Letters to the Editor 7 / 16

Regarding the July 7 CNJ article about the task force wanting to “spruce up” Clovis for the Special Operations personnel and their families who are coming from Florida:

What about the Cannon Air Force Base personnel and their families already here?

I know when I arrived here a year and half ago from Travis AFB in California, I was wondering where the heck did my husband take me?
All I could see was broken-down cars, dilapidated and boarded-up houses, overgrown weeds, trash and couches on front porches.

Those behind the cleanup plans make it seem like the Spec Ops wives are something special. As a military wife of 17 years, these Spec Ops wives come from all over the United States. They are nothing special. Some come from worse-looking places than Clovis.

So don’t “spruce up” Clovis just on their account. Do it for everyone — military or not — who have to live here.

Michelle Knoettgen

Methamphetamine problems should make us rise together

Regarding the July 5 CNJ article about arrests related to methamphetamine declining:

It is great how our state, county, city police force is working hard to shut down meth labs statewide. As was stated, the meth is now being imported. New Mexico Drug Czar Herman Silva said that meth production is down, but meth-related use and crimes are a continuing problem statewide. Silva also said Curry County lies in an area of New Mexico considered highest for meth problems.

My concern is that Clovis and I are all excited about the new mission that Cannon Air Force Base has received and how we are making steps to make Clovis a wonderful place for the men, women and their families to live.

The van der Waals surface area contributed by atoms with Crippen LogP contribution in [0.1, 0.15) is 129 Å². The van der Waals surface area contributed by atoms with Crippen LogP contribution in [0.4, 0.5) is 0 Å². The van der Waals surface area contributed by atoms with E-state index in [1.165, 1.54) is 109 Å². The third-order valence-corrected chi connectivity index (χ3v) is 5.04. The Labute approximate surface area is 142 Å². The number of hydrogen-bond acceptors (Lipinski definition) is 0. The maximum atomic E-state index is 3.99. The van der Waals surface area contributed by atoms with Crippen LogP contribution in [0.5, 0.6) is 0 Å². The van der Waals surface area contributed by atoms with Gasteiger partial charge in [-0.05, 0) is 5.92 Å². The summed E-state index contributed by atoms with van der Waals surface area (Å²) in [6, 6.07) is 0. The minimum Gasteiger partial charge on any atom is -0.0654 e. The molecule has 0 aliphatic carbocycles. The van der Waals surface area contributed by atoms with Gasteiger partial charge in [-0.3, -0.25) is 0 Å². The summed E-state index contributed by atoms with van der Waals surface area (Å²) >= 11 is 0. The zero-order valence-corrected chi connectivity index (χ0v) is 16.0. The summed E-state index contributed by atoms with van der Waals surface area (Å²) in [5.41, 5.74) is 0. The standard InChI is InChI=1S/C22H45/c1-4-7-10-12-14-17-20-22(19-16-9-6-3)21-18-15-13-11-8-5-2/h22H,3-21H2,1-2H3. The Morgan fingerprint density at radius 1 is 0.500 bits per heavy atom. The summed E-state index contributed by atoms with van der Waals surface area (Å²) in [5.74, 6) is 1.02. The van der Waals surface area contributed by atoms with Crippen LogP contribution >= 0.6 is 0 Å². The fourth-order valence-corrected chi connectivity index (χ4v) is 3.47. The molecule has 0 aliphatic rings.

According to officials, the destructive nature of meth poses a community concern because it feeds crime rate and causes health and family deterioration.

Clovis Police Lt. Jim Schoeffel said “drug use often surfaces in issues ranging from traffic stops, domestic violence, child abuse, financial crisis and violent crimes” — which we all have seen or read about in Clovis.

I was born and raised in Clovis. Clovis is my home. I personally have seen how the drugs have destroyed family and friends. We must rise up, pray and take action to make Clovis a better place for Cannon and all who live here.

Richard Gomez Sr.

Prairie dog myths fuel ire, decisions to erradicate

There will always be debate among ranchers and prairie dog advocates regarding the species. (“Dog-gone mess,” in June 30 CNJ)

Many myths still circulate about prairie dogs, one being they destroy the grasslands. Most destruction of the grasslands is due to over grazing by cattle. Prairie dogs actually aerate the soil by their foraging, so when it does rain the grasses grow more vigorously.

Prairie dogs are an essential part of our ecosystem. Through their burrowing and foraging activities, they create a unique ecosystem that provides habitat features to many plants and animals that inhabit the grass prairie.

Urban development is eradicating prairie dog colonies at an alarming rate. Hundreds of colonies are left in fragmented or isolated conditions. They give the appearance of being “everywhere,” when in reality they are left in remnant sections of land.

There are humane ways to help the prairie dogs, such as capture and relocation teams. They volunteer their time to save these little guys.

The $25,000 Wesley Grau spent to eradicate them could have been spent to have them humanely removed and relocated. Grau’s “secret method” might be of great interest to the U.S. Fish and Wildlife Department.

Susan Hubby